Angkor Beer promoters involved in last August’s strike over unpaid overtime have been banished to less popular restaurants and beer gardens in the past year, a report on the profession says.
According to Promoting Decency? Report on the Situation of Beer Promotion Workers in Cambodia, released this month by Dutch organisation the Centre for Research on Multinational Corporations (SOMO), those promoters are members of the strike’s organiser, the Cambodian Food and Service Workers’ Federation.
“Beer promotion workers affiliated with CFSWF already faced some discrimination compared to those affiliated with the yellow union,” the report says, referring to the Trade Union Workers Federation of Progress Democracy, the dominant union among Cambrew’s beer promoters.
“The CFSWF reports that 21 beer promotion workers who participated in the strike were sanctioned by being transferred to outlets with fewer customers, which means that those whose income is partly dependent on the number of beers sold . . . saw their income decline,” the report states.
The revelation comes as Danish company Carlsberg, a 50 per cent owner of Cambrew, prepares to improve conditions for its beer promoters, in partnership with the Danish Confederation of Trade Unions (LO).
The Post reported last Wednesday that many beer promoters were being coerced into drinking an average of six glasses of beer per night, 27 nights a month, according to research by Canadian academic Ian Lubek.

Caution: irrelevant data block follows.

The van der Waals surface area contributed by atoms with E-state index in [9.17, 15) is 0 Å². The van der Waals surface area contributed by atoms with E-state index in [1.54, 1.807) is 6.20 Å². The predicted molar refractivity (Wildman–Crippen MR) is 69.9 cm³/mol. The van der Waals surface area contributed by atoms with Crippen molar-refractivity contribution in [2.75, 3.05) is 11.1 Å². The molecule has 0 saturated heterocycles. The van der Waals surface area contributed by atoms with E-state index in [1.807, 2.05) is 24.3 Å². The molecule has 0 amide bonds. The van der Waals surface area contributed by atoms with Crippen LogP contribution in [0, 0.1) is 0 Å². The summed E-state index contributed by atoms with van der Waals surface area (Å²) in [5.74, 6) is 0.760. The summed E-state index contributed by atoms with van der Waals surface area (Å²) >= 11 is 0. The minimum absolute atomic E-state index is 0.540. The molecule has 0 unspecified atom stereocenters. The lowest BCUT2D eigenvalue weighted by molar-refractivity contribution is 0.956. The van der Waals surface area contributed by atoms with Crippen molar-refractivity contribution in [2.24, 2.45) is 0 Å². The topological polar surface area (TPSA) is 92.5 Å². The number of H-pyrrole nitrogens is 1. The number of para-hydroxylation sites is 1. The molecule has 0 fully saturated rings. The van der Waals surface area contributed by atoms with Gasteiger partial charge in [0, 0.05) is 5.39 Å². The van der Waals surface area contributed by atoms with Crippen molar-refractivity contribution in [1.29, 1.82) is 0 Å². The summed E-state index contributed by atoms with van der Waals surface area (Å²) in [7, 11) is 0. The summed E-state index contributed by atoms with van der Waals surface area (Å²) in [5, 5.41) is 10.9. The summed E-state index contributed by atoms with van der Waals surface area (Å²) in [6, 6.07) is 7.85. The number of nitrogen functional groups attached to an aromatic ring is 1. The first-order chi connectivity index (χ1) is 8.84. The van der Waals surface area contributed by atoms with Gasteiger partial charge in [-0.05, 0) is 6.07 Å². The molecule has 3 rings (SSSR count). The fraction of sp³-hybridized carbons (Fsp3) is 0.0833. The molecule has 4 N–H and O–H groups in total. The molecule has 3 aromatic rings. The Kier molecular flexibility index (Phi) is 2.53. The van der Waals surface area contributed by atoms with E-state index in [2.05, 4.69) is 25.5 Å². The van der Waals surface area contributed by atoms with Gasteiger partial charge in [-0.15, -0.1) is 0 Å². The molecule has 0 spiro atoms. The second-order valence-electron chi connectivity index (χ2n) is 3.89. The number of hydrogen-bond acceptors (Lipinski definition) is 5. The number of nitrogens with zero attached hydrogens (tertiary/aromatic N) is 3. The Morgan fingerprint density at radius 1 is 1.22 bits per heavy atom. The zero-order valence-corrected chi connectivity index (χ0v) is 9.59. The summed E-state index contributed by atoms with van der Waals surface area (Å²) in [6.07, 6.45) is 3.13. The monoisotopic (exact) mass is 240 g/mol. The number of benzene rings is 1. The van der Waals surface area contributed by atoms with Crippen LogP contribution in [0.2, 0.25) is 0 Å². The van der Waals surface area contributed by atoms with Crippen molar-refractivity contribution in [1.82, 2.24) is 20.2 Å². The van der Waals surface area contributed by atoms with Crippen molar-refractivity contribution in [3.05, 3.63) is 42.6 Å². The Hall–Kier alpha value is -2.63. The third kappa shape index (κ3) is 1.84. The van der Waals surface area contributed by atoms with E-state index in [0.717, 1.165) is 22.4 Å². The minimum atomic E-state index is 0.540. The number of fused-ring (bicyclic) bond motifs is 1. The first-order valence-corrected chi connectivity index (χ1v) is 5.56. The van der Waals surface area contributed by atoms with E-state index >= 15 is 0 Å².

The SOMO report, by Kristóf Rácz and Samuel Grumiau, found that about 83 per cent of beer promoters surveyed were still drinking at work, due to pressure from customers – including government officials – and a need to earn tips to survive.
“The vast majority . . . reported earning on average less than US$100 per month, but when asked how much their basic needs are, their answers came to an average of $177,” the report states.
Sor Yary, a beer promoters consultant at Cambrew, said TUWFPD was a “company” union, but no workers had been moved as a result of last year’s strike and workers could join whichever union they liked.
“We help [CFSWF’s promoters] with all their problems,” Yary said.
However, Phol Sophea, deputy director CFSWF in Siem Reap province, said Cambrew did not want its beer promoters to join her union.
“The beer promoters have the right to choose their union and should not be afraid of being fired for joining a union,” she said. “We just want to protect beer promoters in case their rights are abused.”
Kim Chansamnang, president of TUWFP, said his union often “connected” with companies.
“It makes it easy for us to discuss problems beer promoters face,” he said.
Chansamnang said that at no stage had he forced workers not to join a rival union.
“If someone is accusing me of working with the company to abuse [other unions’] members, they need to show evidence.”
Carlsberg and LO did not respond to questions before deadline.